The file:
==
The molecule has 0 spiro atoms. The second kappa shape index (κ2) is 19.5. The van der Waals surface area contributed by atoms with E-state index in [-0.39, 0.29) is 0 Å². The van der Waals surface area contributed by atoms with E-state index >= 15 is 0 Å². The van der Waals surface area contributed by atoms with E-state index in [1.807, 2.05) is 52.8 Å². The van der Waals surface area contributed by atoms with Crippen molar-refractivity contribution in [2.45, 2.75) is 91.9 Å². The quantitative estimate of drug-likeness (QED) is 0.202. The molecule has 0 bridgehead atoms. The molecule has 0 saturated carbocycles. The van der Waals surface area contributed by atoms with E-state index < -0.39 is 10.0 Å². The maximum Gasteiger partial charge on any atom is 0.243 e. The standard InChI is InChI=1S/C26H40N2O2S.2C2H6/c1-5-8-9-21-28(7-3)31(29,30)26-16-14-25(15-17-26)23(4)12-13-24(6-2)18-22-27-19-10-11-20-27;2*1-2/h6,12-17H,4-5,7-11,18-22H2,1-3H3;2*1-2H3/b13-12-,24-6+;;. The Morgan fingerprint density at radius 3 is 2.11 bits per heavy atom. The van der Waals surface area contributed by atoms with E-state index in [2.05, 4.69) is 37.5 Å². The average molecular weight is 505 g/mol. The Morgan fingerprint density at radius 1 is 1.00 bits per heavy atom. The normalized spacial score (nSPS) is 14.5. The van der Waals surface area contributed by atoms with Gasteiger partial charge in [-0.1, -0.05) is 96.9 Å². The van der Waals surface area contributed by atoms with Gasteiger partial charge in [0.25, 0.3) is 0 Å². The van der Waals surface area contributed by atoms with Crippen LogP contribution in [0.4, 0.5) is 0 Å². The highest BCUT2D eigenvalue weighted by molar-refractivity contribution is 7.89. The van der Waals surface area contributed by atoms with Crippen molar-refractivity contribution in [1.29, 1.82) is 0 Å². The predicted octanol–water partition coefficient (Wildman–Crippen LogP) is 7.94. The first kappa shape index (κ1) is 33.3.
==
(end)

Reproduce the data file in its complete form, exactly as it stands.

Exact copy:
The molecule has 0 spiro atoms. The second kappa shape index (κ2) is 19.5. The van der Waals surface area contributed by atoms with E-state index in [-0.39, 0.29) is 0 Å². The van der Waals surface area contributed by atoms with E-state index >= 15 is 0 Å². The van der Waals surface area contributed by atoms with E-state index in [1.807, 2.05) is 52.8 Å². The van der Waals surface area contributed by atoms with Crippen molar-refractivity contribution in [2.45, 2.75) is 91.9 Å². The quantitative estimate of drug-likeness (QED) is 0.202. The molecule has 0 bridgehead atoms. The molecule has 0 saturated carbocycles. The van der Waals surface area contributed by atoms with E-state index < -0.39 is 10.0 Å². The maximum Gasteiger partial charge on any atom is 0.243 e. The standard InChI is InChI=1S/C26H40N2O2S.2C2H6/c1-5-8-9-21-28(7-3)31(29,30)26-16-14-25(15-17-26)23(4)12-13-24(6-2)18-22-27-19-10-11-20-27;2*1-2/h6,12-17H,4-5,7-11,18-22H2,1-3H3;2*1-2H3/b13-12-,24-6+;;. The Morgan fingerprint density at radius 3 is 2.11 bits per heavy atom. The van der Waals surface area contributed by atoms with E-state index in [2.05, 4.69) is 37.5 Å². The average molecular weight is 505 g/mol. The Morgan fingerprint density at radius 1 is 1.00 bits per heavy atom. The normalized spacial score (nSPS) is 14.5. The van der Waals surface area contributed by atoms with Gasteiger partial charge in [-0.1, -0.05) is 96.9 Å². The van der Waals surface area contributed by atoms with Gasteiger partial charge in [0.25, 0.3) is 0 Å². The van der Waals surface area contributed by atoms with Crippen LogP contribution in [0.4, 0.5) is 0 Å². The highest BCUT2D eigenvalue weighted by molar-refractivity contribution is 7.89. The van der Waals surface area contributed by atoms with Crippen molar-refractivity contribution in [1.29, 1.82) is 0 Å². The predicted octanol–water partition coefficient (Wildman–Crippen LogP) is 7.94. The first kappa shape index (κ1) is 33.3.